Trans Fats Banned In NYC
In December of 2006, New York City's Board of Health approved a ban on the use of trans fats in restaurants and school cafeterias. This ban was the first of it's kind, throughout the entire nation. As of July 1st, 2007, restaurants were not allowed to serve any foods that contained more than 0.5 grams of trans fat per serving. Restaurants will have until July of 2008 to completely eliminate trans fats from all of their foods.
Are Restaurants Complying with the ban?
New York City reporters have participated in undercover stings to find out just how many restaurants have been respecting the new ban. The results may surprise you. The New York Post visited twelve food establishments. The reporter requested fries, which were analyzed by an infrared scanner. Five of the twelve restaurants were found to have cooked their fries in the illegal trans fat oil. One offending restaurant had 2.9 grams of trans fat in their order of fries, which was well over the legal limit. In another article, it was reported that two well-known fast food establishments were found to have more than three grams of trans fat in their large servings of fries. The fast food companies and the center that analyzed the fries were all very quick with "reasons" that would account for the fries being over the limit. It just makes one wonder, doesn't it? If trans fats are still in restaurant foods, for whatever reason, how effective is this "ban" and how is it benefiting us?
What's so bad about trans fats?
Trans fats are horrible for our bodies. Not only do they raise our bad (LDL) cholesterol, at the same time - they also lower our good (HDL) cholesterol. The FDA estimates 4.7 pounds of trans fats are consumed every year, by each American. According to the New England Journal of Medicine, if we could eliminate trans fats completely from our lives, the occurrence of coronary heart disease could be reduced by 19 percent. Banning this artery-clogging substance was a healthy idea.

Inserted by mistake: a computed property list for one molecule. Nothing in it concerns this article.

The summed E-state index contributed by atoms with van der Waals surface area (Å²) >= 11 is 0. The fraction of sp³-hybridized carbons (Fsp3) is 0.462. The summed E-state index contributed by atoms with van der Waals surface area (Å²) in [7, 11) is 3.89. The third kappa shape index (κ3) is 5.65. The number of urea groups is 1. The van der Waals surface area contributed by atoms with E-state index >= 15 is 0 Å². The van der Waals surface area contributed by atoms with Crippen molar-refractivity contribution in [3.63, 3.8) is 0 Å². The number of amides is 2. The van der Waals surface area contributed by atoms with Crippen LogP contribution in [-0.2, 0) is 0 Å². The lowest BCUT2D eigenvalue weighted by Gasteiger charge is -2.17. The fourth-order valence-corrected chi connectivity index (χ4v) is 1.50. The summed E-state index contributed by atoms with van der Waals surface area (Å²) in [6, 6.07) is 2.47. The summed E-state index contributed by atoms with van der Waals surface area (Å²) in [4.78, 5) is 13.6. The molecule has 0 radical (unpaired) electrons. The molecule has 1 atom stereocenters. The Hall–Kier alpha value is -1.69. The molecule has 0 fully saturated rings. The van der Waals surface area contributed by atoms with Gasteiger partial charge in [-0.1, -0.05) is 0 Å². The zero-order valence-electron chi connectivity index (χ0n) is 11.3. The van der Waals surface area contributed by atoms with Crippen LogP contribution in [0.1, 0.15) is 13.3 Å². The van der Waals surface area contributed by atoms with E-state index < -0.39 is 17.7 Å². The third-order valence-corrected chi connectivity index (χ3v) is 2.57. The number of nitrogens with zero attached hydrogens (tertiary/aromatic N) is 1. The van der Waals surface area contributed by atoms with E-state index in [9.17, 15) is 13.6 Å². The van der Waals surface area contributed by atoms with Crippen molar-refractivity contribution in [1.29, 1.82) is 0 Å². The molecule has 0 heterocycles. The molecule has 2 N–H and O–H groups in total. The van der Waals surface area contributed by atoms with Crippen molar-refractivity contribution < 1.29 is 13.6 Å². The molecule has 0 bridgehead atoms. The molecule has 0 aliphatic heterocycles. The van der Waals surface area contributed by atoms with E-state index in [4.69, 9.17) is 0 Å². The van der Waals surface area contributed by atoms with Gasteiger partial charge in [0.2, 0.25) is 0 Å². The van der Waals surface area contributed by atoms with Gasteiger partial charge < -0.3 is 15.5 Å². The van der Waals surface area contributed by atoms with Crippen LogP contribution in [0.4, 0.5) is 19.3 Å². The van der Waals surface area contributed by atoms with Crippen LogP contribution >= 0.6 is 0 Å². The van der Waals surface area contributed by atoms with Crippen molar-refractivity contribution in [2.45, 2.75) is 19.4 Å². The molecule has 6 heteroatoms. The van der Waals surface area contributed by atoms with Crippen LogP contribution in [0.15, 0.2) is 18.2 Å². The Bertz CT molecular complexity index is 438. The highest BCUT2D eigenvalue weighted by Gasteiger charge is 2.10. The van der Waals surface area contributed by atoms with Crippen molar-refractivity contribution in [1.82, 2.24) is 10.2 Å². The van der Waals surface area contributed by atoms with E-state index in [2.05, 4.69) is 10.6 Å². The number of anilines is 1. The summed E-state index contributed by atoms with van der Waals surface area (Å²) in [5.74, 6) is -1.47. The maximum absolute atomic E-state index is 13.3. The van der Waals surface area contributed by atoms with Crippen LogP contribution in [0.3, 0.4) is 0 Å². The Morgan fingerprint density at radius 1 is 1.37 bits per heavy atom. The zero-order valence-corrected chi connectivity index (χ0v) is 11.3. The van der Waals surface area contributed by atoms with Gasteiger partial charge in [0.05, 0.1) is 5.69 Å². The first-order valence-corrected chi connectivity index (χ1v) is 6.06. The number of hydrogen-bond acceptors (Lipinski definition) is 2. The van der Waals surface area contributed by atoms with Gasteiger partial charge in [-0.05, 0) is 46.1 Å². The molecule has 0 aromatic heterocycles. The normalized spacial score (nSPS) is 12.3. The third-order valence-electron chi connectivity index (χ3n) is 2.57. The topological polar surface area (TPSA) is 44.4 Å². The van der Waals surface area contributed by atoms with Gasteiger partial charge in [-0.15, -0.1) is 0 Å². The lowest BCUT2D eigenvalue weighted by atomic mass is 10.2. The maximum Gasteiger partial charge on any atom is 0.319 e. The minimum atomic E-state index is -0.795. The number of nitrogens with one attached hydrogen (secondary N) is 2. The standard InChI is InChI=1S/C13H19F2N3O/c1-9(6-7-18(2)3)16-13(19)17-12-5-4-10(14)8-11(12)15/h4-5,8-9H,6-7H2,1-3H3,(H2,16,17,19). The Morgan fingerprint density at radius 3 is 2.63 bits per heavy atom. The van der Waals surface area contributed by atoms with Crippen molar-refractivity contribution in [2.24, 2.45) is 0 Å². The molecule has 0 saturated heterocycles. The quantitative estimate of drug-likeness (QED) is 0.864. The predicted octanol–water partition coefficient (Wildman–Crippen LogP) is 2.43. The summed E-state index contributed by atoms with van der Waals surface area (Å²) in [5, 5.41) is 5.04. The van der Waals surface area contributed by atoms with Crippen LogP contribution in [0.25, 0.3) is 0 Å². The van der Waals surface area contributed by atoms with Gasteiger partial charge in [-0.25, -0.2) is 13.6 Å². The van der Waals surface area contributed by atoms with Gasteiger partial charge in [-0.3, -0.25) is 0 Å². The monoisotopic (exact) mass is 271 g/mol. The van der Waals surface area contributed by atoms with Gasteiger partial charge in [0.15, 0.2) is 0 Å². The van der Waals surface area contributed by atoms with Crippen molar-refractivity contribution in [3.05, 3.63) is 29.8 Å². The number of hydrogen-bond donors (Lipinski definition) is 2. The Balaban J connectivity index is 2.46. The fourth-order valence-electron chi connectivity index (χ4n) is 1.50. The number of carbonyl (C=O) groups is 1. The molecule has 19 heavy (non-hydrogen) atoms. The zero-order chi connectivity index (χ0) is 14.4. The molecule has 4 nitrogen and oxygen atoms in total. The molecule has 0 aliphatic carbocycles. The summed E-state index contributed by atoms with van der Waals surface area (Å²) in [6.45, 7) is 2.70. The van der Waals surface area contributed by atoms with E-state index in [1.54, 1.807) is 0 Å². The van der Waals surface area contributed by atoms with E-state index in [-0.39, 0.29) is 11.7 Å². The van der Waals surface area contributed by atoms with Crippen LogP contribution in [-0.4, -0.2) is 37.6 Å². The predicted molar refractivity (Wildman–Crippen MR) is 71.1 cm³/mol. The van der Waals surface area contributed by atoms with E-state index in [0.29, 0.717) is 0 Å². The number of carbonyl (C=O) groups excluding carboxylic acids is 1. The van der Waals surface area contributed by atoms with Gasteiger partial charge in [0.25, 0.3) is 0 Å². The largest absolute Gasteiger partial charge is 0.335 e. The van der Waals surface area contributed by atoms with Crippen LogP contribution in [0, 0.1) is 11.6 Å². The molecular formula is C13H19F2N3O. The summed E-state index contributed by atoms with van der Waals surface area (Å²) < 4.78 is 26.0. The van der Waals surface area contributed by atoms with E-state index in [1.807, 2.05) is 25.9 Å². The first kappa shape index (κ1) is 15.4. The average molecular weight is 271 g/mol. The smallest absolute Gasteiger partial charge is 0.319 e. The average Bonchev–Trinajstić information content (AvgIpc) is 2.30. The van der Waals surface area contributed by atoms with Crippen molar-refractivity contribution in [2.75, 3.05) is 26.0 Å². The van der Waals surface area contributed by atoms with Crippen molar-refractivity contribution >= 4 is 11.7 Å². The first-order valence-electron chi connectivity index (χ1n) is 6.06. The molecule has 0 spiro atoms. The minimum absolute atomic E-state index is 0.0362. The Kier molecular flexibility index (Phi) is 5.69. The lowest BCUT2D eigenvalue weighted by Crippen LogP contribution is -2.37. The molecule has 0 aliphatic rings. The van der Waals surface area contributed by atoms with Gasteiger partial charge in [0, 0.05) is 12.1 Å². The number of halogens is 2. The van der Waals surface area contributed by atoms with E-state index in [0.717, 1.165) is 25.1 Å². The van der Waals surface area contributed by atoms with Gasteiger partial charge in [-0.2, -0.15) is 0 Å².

How you can keep trans fats from affecting YOU
Since the nation's restaurants use close to fourteen million pounds of trans fats per day, the odds are pretty good that you will consume some it (unless you never dine out, that is). If you do avoid restaurants, trans fats are still common in some commercial baked goods, margarines, chips, popcorns, shortening, salad dressings, candies and cereals. With a lot of determination, you may be able to evade ALL trans fats. But, don't forget, there are still other artery clogging fats out there, and nobody can shun them all. Fortunately, there are natural products available to you that have been clinically proven to be 99% effective in normalizing high cholesterol levels.
Photo Credit: Mykl Roventine